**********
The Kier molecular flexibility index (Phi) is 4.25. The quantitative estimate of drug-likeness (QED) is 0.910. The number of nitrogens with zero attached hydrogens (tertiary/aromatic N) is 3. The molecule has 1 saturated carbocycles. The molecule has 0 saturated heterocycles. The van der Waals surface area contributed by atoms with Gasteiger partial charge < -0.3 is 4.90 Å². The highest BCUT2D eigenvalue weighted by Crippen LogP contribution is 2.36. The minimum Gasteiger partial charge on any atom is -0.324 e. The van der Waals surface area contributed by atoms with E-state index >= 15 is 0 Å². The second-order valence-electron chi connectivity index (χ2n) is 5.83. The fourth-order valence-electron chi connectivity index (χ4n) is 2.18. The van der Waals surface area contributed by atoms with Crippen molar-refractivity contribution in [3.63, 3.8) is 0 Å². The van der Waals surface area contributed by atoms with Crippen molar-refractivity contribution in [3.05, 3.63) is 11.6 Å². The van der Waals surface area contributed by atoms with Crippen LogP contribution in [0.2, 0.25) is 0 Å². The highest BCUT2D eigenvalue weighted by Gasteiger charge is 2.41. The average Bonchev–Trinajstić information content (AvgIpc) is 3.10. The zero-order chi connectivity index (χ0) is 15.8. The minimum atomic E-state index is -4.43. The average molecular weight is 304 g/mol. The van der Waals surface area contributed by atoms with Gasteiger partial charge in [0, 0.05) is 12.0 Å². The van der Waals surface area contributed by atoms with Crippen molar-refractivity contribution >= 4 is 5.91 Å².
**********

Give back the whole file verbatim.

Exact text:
The Kier molecular flexibility index (Phi) is 4.25. The quantitative estimate of drug-likeness (QED) is 0.910. The number of nitrogens with zero attached hydrogens (tertiary/aromatic N) is 3. The molecule has 1 saturated carbocycles. The molecule has 0 saturated heterocycles. The van der Waals surface area contributed by atoms with Gasteiger partial charge < -0.3 is 4.90 Å². The highest BCUT2D eigenvalue weighted by Crippen LogP contribution is 2.36. The minimum Gasteiger partial charge on any atom is -0.324 e. The van der Waals surface area contributed by atoms with E-state index >= 15 is 0 Å². The second-order valence-electron chi connectivity index (χ2n) is 5.83. The fourth-order valence-electron chi connectivity index (χ4n) is 2.18. The van der Waals surface area contributed by atoms with Crippen molar-refractivity contribution in [3.63, 3.8) is 0 Å². The van der Waals surface area contributed by atoms with Crippen molar-refractivity contribution in [3.05, 3.63) is 11.6 Å². The van der Waals surface area contributed by atoms with Crippen LogP contribution in [0.2, 0.25) is 0 Å². The highest BCUT2D eigenvalue weighted by Gasteiger charge is 2.41. The average Bonchev–Trinajstić information content (AvgIpc) is 3.10. The zero-order chi connectivity index (χ0) is 15.8. The minimum atomic E-state index is -4.43. The average molecular weight is 304 g/mol. The van der Waals surface area contributed by atoms with Gasteiger partial charge in [0, 0.05) is 12.0 Å². The van der Waals surface area contributed by atoms with Crippen molar-refractivity contribution >= 4 is 5.91 Å².